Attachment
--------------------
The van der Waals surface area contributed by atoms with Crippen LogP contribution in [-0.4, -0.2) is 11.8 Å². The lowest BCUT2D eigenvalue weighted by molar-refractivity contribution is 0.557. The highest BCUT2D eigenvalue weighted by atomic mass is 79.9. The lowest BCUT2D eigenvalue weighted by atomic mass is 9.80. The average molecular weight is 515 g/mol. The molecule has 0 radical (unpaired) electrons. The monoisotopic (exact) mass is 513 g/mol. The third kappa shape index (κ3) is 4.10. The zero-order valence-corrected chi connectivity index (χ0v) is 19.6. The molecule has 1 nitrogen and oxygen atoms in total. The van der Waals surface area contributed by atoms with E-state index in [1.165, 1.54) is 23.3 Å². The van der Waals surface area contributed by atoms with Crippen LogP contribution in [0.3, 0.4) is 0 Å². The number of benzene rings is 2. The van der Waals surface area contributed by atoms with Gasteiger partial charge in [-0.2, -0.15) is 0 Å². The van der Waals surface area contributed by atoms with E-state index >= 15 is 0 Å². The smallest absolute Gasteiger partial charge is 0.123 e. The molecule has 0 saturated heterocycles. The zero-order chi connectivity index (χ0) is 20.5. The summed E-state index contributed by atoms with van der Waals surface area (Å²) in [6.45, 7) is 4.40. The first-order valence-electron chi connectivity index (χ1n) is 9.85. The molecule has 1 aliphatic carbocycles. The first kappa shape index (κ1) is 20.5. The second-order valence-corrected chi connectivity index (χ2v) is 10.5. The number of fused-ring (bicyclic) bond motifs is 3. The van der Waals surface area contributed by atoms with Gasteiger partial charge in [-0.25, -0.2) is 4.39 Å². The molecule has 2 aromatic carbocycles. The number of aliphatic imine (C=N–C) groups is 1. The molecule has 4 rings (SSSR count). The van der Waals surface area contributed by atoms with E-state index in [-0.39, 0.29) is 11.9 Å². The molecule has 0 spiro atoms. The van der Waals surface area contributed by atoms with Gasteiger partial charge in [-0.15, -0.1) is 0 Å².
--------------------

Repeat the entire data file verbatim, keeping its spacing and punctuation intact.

The van der Waals surface area contributed by atoms with Crippen LogP contribution in [-0.4, -0.2) is 11.8 Å². The lowest BCUT2D eigenvalue weighted by molar-refractivity contribution is 0.557. The highest BCUT2D eigenvalue weighted by atomic mass is 79.9. The lowest BCUT2D eigenvalue weighted by atomic mass is 9.80. The average molecular weight is 515 g/mol. The molecule has 0 radical (unpaired) electrons. The monoisotopic (exact) mass is 513 g/mol. The third kappa shape index (κ3) is 4.10. The zero-order valence-corrected chi connectivity index (χ0v) is 19.6. The molecule has 1 nitrogen and oxygen atoms in total. The van der Waals surface area contributed by atoms with E-state index in [1.165, 1.54) is 23.3 Å². The van der Waals surface area contributed by atoms with Crippen LogP contribution in [0.3, 0.4) is 0 Å². The number of benzene rings is 2. The van der Waals surface area contributed by atoms with Gasteiger partial charge in [-0.2, -0.15) is 0 Å². The van der Waals surface area contributed by atoms with E-state index >= 15 is 0 Å². The smallest absolute Gasteiger partial charge is 0.123 e. The molecule has 0 saturated heterocycles. The zero-order chi connectivity index (χ0) is 20.5. The summed E-state index contributed by atoms with van der Waals surface area (Å²) in [6.45, 7) is 4.40. The first-order valence-electron chi connectivity index (χ1n) is 9.85. The molecule has 1 aliphatic carbocycles. The first kappa shape index (κ1) is 20.5. The second-order valence-corrected chi connectivity index (χ2v) is 10.5. The number of fused-ring (bicyclic) bond motifs is 3. The van der Waals surface area contributed by atoms with Gasteiger partial charge in [-0.25, -0.2) is 4.39 Å². The molecule has 2 aromatic carbocycles. The number of aliphatic imine (C=N–C) groups is 1. The molecule has 4 rings (SSSR count). The van der Waals surface area contributed by atoms with E-state index in [-0.39, 0.29) is 11.9 Å². The molecule has 0 spiro atoms. The van der Waals surface area contributed by atoms with Gasteiger partial charge in [-0.15, -0.1) is 0 Å².